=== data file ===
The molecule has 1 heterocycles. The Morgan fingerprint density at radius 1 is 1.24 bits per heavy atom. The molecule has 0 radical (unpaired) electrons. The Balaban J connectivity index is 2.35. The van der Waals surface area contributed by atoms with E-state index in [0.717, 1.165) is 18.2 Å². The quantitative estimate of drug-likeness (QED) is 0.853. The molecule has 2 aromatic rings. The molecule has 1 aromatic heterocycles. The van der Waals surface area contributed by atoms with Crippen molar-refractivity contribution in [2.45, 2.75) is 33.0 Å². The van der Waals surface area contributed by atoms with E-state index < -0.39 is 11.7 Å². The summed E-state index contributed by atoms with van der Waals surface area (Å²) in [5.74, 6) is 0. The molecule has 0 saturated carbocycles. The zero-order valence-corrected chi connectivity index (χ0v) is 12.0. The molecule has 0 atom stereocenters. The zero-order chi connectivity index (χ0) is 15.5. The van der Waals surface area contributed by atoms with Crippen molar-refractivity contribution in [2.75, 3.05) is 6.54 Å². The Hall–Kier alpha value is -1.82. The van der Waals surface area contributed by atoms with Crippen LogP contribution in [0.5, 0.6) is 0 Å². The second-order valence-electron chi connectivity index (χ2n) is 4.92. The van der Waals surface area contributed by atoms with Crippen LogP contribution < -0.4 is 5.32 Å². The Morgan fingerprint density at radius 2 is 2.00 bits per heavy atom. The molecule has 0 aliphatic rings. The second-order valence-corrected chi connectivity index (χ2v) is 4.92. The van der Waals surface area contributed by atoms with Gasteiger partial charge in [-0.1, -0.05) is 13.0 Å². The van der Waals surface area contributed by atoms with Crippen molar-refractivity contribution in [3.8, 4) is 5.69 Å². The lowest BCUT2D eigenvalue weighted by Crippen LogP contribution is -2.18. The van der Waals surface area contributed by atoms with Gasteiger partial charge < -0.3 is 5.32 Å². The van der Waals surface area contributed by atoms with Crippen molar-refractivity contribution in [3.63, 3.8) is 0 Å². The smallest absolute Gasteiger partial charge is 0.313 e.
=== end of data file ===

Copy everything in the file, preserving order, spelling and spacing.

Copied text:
The molecule has 1 heterocycles. The Morgan fingerprint density at radius 1 is 1.24 bits per heavy atom. The molecule has 0 radical (unpaired) electrons. The Balaban J connectivity index is 2.35. The van der Waals surface area contributed by atoms with E-state index in [0.717, 1.165) is 18.2 Å². The quantitative estimate of drug-likeness (QED) is 0.853. The molecule has 2 aromatic rings. The molecule has 1 aromatic heterocycles. The van der Waals surface area contributed by atoms with Crippen molar-refractivity contribution in [2.45, 2.75) is 33.0 Å². The van der Waals surface area contributed by atoms with E-state index < -0.39 is 11.7 Å². The summed E-state index contributed by atoms with van der Waals surface area (Å²) in [5.74, 6) is 0. The molecule has 0 saturated carbocycles. The zero-order valence-corrected chi connectivity index (χ0v) is 12.0. The molecule has 0 atom stereocenters. The zero-order chi connectivity index (χ0) is 15.5. The van der Waals surface area contributed by atoms with Crippen molar-refractivity contribution in [2.75, 3.05) is 6.54 Å². The Hall–Kier alpha value is -1.82. The van der Waals surface area contributed by atoms with Crippen LogP contribution in [0.5, 0.6) is 0 Å². The second-order valence-electron chi connectivity index (χ2n) is 4.92. The van der Waals surface area contributed by atoms with Crippen LogP contribution < -0.4 is 5.32 Å². The Morgan fingerprint density at radius 2 is 2.00 bits per heavy atom. The molecule has 0 aliphatic rings. The second-order valence-corrected chi connectivity index (χ2v) is 4.92. The van der Waals surface area contributed by atoms with Gasteiger partial charge in [-0.1, -0.05) is 13.0 Å². The van der Waals surface area contributed by atoms with Crippen molar-refractivity contribution in [3.8, 4) is 5.69 Å². The lowest BCUT2D eigenvalue weighted by Crippen LogP contribution is -2.18. The van der Waals surface area contributed by atoms with Gasteiger partial charge < -0.3 is 5.32 Å². The van der Waals surface area contributed by atoms with Crippen molar-refractivity contribution in [3.63, 3.8) is 0 Å². The smallest absolute Gasteiger partial charge is 0.313 e.